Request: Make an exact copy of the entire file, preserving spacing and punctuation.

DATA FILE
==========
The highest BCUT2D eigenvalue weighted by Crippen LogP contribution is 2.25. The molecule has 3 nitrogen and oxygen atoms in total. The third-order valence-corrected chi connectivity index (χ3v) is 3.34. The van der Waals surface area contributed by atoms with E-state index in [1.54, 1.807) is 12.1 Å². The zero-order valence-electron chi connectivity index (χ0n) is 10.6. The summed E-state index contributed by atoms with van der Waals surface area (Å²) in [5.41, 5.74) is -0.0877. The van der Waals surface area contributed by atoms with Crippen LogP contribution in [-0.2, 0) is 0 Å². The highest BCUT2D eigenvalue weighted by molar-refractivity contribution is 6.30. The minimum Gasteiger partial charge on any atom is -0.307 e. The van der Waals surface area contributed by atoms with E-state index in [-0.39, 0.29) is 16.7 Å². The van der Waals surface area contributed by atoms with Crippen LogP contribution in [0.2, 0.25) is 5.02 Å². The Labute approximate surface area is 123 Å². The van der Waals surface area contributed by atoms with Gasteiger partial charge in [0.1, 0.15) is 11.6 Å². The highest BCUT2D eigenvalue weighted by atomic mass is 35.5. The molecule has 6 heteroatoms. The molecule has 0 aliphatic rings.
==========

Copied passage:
The highest BCUT2D eigenvalue weighted by Crippen LogP contribution is 2.25. The molecule has 3 nitrogen and oxygen atoms in total. The third-order valence-corrected chi connectivity index (χ3v) is 3.34. The van der Waals surface area contributed by atoms with E-state index in [1.54, 1.807) is 12.1 Å². The zero-order valence-electron chi connectivity index (χ0n) is 10.6. The summed E-state index contributed by atoms with van der Waals surface area (Å²) in [5.41, 5.74) is -0.0877. The van der Waals surface area contributed by atoms with Crippen LogP contribution in [-0.2, 0) is 0 Å². The highest BCUT2D eigenvalue weighted by molar-refractivity contribution is 6.30. The minimum Gasteiger partial charge on any atom is -0.307 e. The van der Waals surface area contributed by atoms with E-state index in [-0.39, 0.29) is 16.7 Å². The van der Waals surface area contributed by atoms with Crippen LogP contribution in [0.2, 0.25) is 5.02 Å². The Labute approximate surface area is 123 Å². The van der Waals surface area contributed by atoms with Gasteiger partial charge in [0.1, 0.15) is 11.6 Å². The highest BCUT2D eigenvalue weighted by atomic mass is 35.5. The molecule has 6 heteroatoms. The molecule has 0 aliphatic rings.